Furthermore, the Trojans also get to excel in an environment with a greater margin for error. At the end of the day, the College Football Playoff is still the prize…now the Trojans can potentially drop a game (or perhaps even two) and get one of the multiple super-conference bids to the national title invitational. The problem with being a big fish in a small pond is you get penalized for any microscopic bite a harmless jellyfish leaves on you. If the Trojans lose a conference game in the PAC-12, their CFP chances instantly go to practically zero. But now the term “quality loss” will be a concept most Trojan fans will get a doctorate in.
The only potential downside is the longevity of Lincoln Riley at USC. Remember, before the $100M and the access to the university private jet and the Palos Verdes mansion hosting high-profile recruits, a key element that gave Mike Bohn and Brandon Sosna the slightest of openings to pursue Riley was his reported unhappiness with Oklahoma leaving for the super-conference SEC. Gone was Riley’s clear path to the CFP via the Big-12. What Riley saw in USC was not just an opportunity to restore the West Coast’s only true power, but an equally clear path via the PAC-12 backroad. Now, that road is closed due to permanent demolition and Riley once again must stare directly at the glare of the super-conference in the eyes.
Riley always felt like a short-term rental at USC until the right NFL job came calling…now that position has only been fortified. This feels like a three-year job for Riley at most now until his agent’s caller ID has the word “Rams” or “Cowboys” on it. He gets to restore USC, subtly exit just before the competition becomes an annual slugfest, and his stock is at its crypto-bubble peak.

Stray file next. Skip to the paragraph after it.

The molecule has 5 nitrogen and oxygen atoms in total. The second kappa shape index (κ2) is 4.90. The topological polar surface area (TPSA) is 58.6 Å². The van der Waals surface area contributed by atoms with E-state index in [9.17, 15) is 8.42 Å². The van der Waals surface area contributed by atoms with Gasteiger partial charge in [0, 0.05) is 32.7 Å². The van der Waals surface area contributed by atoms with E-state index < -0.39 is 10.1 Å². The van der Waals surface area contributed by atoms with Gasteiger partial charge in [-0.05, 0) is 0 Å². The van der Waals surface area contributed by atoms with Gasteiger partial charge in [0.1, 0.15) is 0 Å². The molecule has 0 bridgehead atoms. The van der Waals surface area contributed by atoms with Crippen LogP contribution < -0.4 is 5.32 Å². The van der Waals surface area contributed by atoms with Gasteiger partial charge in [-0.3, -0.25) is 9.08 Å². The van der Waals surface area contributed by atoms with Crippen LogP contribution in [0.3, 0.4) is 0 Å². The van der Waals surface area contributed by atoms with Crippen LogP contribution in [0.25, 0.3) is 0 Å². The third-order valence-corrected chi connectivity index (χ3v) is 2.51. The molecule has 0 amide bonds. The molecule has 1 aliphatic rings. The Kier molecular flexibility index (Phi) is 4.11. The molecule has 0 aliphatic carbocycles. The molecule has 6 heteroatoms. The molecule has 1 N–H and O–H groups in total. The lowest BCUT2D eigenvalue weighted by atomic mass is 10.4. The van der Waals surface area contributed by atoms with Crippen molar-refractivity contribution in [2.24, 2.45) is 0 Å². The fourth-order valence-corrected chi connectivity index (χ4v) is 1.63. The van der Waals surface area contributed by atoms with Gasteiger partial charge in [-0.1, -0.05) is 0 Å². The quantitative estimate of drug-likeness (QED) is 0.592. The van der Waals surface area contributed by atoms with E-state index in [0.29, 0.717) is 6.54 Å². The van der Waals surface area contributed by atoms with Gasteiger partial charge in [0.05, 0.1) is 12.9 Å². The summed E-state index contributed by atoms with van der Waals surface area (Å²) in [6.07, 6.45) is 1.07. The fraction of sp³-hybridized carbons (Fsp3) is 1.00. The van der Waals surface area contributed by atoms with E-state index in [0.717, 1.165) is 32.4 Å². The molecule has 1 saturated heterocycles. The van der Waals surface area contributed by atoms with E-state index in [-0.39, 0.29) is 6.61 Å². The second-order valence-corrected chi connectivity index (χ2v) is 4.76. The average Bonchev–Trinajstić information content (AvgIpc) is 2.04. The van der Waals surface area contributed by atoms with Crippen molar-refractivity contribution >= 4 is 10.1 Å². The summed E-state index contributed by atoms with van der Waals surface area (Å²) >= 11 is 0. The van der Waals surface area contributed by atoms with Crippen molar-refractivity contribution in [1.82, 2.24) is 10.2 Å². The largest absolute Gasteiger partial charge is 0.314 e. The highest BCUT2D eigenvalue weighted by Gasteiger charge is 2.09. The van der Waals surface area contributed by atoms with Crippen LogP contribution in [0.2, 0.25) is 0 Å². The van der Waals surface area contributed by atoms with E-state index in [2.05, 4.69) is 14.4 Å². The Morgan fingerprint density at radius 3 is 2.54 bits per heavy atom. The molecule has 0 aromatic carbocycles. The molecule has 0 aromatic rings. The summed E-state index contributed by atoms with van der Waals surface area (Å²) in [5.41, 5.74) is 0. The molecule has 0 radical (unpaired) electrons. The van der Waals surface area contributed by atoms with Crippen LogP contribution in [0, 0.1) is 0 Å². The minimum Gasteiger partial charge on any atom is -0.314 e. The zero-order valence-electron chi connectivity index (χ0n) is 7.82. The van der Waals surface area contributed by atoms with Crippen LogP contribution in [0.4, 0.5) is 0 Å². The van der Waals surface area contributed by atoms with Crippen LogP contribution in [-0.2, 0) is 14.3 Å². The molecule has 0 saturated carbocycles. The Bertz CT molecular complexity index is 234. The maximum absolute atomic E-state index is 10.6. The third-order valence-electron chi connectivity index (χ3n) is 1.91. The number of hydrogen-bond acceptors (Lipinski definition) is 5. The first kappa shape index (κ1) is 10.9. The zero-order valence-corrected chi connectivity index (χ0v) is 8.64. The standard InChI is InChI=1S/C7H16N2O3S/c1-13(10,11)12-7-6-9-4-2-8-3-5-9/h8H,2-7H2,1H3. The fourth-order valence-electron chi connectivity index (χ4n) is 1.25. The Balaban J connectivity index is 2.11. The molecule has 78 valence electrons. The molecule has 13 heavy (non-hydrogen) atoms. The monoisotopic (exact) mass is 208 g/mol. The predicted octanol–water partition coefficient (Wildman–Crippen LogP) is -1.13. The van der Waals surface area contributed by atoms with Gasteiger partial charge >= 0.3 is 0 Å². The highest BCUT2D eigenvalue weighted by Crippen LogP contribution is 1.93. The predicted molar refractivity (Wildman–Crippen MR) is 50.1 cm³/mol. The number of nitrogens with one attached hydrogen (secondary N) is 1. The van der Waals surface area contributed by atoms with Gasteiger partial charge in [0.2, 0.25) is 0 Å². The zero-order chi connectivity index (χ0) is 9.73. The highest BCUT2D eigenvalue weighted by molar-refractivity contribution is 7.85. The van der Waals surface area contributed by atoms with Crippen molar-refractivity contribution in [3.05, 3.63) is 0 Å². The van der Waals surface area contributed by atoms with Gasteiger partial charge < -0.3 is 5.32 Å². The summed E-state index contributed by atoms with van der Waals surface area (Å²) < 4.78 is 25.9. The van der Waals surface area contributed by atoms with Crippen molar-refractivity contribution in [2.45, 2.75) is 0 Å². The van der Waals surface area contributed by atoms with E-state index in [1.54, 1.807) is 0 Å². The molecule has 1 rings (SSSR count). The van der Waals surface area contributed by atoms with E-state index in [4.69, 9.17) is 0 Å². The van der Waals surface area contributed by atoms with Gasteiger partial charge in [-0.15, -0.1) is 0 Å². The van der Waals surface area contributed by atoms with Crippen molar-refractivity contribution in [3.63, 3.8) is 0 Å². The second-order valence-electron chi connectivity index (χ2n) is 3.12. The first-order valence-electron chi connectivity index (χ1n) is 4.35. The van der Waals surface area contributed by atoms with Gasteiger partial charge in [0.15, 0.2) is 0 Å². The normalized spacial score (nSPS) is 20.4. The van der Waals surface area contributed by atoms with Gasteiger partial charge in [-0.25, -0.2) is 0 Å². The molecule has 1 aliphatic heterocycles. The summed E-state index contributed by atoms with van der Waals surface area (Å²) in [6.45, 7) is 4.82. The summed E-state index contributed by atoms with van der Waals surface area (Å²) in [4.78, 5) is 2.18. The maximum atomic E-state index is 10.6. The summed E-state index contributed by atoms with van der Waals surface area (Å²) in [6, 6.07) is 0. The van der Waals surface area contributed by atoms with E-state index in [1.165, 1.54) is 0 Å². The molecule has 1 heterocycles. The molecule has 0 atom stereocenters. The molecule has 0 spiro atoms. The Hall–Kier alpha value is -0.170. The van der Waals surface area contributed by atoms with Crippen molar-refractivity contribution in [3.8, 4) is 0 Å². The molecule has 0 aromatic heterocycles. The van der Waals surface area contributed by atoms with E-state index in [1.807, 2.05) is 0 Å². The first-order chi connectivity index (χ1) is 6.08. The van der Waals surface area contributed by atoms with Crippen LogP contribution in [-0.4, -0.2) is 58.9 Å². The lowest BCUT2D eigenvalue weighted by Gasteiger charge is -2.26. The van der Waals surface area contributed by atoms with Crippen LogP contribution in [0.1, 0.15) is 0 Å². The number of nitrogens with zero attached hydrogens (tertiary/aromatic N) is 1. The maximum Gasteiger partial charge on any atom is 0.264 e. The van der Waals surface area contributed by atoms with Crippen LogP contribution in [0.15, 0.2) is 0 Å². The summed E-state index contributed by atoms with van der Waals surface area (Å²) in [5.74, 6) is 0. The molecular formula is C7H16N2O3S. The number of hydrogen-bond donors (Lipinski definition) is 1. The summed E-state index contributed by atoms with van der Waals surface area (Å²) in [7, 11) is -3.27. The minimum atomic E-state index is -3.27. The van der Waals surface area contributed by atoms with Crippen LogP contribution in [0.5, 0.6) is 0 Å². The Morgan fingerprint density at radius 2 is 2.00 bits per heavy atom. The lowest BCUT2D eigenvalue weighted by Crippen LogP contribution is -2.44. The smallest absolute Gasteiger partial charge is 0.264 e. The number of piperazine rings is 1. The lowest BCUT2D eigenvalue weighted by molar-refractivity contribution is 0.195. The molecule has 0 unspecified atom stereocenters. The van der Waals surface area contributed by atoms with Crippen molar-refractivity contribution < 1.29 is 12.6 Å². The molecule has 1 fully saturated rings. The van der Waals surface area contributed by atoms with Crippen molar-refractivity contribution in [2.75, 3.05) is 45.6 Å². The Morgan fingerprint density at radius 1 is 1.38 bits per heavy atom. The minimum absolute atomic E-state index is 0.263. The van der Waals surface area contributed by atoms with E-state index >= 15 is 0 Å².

What This Means for The PAC-12
Simply put, the conference was decimated today. There are only two truly national brands in the conference: USC football and UCLA basketball. Those are the only two brands that can dominate the conference in their respective sports for the PAC-12 to have true national legitimacy. Before the term “Oregon football” graces our wonderful readers’ lips, let me address that point.
Oregon has only been nationally relevant since Chip Kelly’s ascension in 2009, with some down-years between him and Mario Cristobal. Furthermore, if Oregon was a stock, all analysts would short it long-term for the simple reason that their athletic department’s revenue source is not sustainable. The biggest misconception is that Oregon has “Nike money.” Sorry, that’s incorrect…Oregon has “Phil Knight money” and that’s a subtle and yet MASSIVE difference. Oregon’s entire university endowment is $1.3B and over the course of his life, Phil Knight alone has donated $1B to the university ($500M to athletics, $500M to medical school). There is a staggering difference between Phil Knight and the next highest Duck donors. Unfortunately, nobody lives forever, and after the great Phil Knight passes away, there will be a tremendous void in Oregon giving. Nike has zero obligation to donate to Oregon…corporations don’t actively give to a particular university, powerful alumni within those organizations do.
The Oregon rise is a fad that isn’t sustainable…and that’s exactly why they weren’t invited, at least initially, to join the BIG party. With that said, the PAC-12 needs to work the midnight oil and phones to try and strike a merger agreement with the BIG-12. That keeps them within Power Five striking distance. Furthermore, they need to identify key Mountain West schools like Boise State and San Diego State, along with high potential independents such as BYU, to stitch this conference back together. It’ll never be the same again…but at this point, they’re just desperately trying to avoid being the Sun Belt.
To paraphrase Shakespeare, all’s fair in love and football.